Excitement makes us sincere, and sincerity is Wise, just, and beautiful, is the law and trust always eloquent. All admire the sincere-all of nature, which lodges power in truth and virtue. sympathise with the sincere-all are moved by the sincere.


Moreover, it is a fact of experience and a principle of philosophy that excitement developes the high excellencies, the strong powers, the warm energies of the character. It gives activity to the slow, and strength to the weak, and wisdom to the fool. Power is beautiful, and therefore pleases and animates, and therefore is eloquent. Power is mighty, and therefore moves and persuades, and therefore is eloquent.


the language of truth. We hear it in the shout Truth is always exciting-therefore Eloquence of Eureka-we feel it in the triumphs of the Martyr. The false has no Eloquence, for where there is no truth, no sincerity, there is no power, no sympathy, no excitement.

Every one is eloquent at some time of his life, for in the pathway of every destiny, there is some great occasion. Excitement is the exponent, and the law, and the condition of human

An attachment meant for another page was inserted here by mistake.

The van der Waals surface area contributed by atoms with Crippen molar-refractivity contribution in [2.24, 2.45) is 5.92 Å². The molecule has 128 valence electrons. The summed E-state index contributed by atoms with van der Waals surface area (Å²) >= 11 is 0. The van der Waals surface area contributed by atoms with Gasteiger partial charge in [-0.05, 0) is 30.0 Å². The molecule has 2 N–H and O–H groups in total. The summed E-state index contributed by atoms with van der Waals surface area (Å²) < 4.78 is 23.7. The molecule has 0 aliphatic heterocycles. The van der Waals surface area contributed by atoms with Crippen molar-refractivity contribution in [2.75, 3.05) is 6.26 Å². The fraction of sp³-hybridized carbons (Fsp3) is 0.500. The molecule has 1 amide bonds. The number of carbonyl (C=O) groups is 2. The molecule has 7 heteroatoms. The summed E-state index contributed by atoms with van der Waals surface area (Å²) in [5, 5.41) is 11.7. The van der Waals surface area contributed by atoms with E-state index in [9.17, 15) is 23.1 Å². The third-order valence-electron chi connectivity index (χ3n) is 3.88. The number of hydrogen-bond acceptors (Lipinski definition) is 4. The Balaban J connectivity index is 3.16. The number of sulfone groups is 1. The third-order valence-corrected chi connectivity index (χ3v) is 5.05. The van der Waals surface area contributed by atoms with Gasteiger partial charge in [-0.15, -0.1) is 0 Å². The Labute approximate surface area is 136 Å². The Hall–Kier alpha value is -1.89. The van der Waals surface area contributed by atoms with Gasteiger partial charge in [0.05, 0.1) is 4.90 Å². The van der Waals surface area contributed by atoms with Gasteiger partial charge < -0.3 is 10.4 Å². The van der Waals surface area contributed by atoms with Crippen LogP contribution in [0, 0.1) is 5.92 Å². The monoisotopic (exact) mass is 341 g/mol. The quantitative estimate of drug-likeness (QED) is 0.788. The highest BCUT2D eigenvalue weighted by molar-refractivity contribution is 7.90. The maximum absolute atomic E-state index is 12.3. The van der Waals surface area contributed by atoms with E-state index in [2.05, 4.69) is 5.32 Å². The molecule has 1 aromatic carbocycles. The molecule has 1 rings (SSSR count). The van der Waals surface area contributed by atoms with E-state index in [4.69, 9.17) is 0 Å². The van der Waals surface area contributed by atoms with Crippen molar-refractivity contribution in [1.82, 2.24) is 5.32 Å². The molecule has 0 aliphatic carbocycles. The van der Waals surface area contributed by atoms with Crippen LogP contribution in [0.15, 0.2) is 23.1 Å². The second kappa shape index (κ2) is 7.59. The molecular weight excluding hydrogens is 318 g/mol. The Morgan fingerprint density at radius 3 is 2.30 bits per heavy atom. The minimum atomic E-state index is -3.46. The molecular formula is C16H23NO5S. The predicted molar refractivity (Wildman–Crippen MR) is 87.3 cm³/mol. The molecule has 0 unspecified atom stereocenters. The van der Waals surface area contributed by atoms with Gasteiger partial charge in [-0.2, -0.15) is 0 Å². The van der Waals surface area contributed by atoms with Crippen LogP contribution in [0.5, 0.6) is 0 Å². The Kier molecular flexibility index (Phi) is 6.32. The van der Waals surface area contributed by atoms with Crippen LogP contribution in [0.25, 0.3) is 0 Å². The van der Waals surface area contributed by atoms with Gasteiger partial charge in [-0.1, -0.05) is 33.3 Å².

Genuine, effective eloquence never reasons. The forced, and vague, and vapid definitions, which most authors have rendered of the term,


Sir, it is a favorite phrase of those who boast of what is called the "march of intellect," that things are thus changed because the "schoolmaster is abroad." But I tell you that something far more effective than the schoolmaster, a mightier than Solomon, is abroad. It is the STEAM-ENGINE-in its two-fold capacity of a means of production and a means of transport-the most powerful instrument by far of pacification and commerce, and therefore of improvement and happiness, that the world has ever seen; which, while it increases capital, and multiplies beyond the most distant people in contact with one anoall imagination the products of industry, brings ther-breaks down the barriers which exclusive legislation would oppose to the freedom of mercantile exchanges-effaces all peculiarities of national character, and promises, at no distant period, to make the whole Christian world, at least, one great family.-H. S. Legarè.